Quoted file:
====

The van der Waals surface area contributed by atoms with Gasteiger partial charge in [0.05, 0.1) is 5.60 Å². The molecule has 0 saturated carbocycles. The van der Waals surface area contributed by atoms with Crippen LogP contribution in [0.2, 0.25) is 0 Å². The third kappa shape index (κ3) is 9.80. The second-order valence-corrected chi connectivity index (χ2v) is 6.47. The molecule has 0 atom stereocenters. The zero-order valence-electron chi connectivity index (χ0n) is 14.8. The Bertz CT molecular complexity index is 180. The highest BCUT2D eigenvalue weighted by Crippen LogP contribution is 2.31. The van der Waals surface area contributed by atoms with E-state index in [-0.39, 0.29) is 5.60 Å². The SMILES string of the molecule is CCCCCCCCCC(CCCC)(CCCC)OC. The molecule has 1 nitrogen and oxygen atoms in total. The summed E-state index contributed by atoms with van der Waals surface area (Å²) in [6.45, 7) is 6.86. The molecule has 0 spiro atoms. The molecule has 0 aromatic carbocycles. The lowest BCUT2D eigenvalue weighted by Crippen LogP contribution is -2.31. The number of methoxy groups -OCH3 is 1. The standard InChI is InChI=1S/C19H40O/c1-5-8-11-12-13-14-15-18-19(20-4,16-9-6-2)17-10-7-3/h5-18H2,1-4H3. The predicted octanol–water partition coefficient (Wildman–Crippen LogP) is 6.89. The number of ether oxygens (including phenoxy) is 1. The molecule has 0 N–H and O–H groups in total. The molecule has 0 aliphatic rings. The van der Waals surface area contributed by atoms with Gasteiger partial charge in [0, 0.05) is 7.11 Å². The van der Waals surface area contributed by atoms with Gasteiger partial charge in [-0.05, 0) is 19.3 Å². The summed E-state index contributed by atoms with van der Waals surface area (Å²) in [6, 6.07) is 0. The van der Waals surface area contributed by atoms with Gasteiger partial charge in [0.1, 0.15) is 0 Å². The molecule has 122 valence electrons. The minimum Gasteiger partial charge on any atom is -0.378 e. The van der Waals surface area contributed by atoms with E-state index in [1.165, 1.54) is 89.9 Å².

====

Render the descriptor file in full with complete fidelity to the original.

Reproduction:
The van der Waals surface area contributed by atoms with Gasteiger partial charge in [0.05, 0.1) is 5.60 Å². The molecule has 0 saturated carbocycles. The van der Waals surface area contributed by atoms with Crippen LogP contribution in [0.2, 0.25) is 0 Å². The third kappa shape index (κ3) is 9.80. The second-order valence-corrected chi connectivity index (χ2v) is 6.47. The molecule has 0 atom stereocenters. The zero-order valence-electron chi connectivity index (χ0n) is 14.8. The Bertz CT molecular complexity index is 180. The highest BCUT2D eigenvalue weighted by Crippen LogP contribution is 2.31. The van der Waals surface area contributed by atoms with E-state index in [-0.39, 0.29) is 5.60 Å². The SMILES string of the molecule is CCCCCCCCCC(CCCC)(CCCC)OC. The molecule has 1 nitrogen and oxygen atoms in total. The summed E-state index contributed by atoms with van der Waals surface area (Å²) in [6.45, 7) is 6.86. The molecule has 0 spiro atoms. The molecule has 0 aromatic carbocycles. The lowest BCUT2D eigenvalue weighted by Crippen LogP contribution is -2.31. The number of methoxy groups -OCH3 is 1. The standard InChI is InChI=1S/C19H40O/c1-5-8-11-12-13-14-15-18-19(20-4,16-9-6-2)17-10-7-3/h5-18H2,1-4H3. The predicted octanol–water partition coefficient (Wildman–Crippen LogP) is 6.89. The number of ether oxygens (including phenoxy) is 1. The molecule has 0 N–H and O–H groups in total. The molecule has 0 aliphatic rings. The van der Waals surface area contributed by atoms with Gasteiger partial charge in [0, 0.05) is 7.11 Å². The van der Waals surface area contributed by atoms with Gasteiger partial charge in [-0.05, 0) is 19.3 Å². The summed E-state index contributed by atoms with van der Waals surface area (Å²) in [6, 6.07) is 0. The van der Waals surface area contributed by atoms with Gasteiger partial charge in [0.1, 0.15) is 0 Å². The molecule has 122 valence electrons. The minimum Gasteiger partial charge on any atom is -0.378 e. The van der Waals surface area contributed by atoms with E-state index in [1.165, 1.54) is 89.9 Å².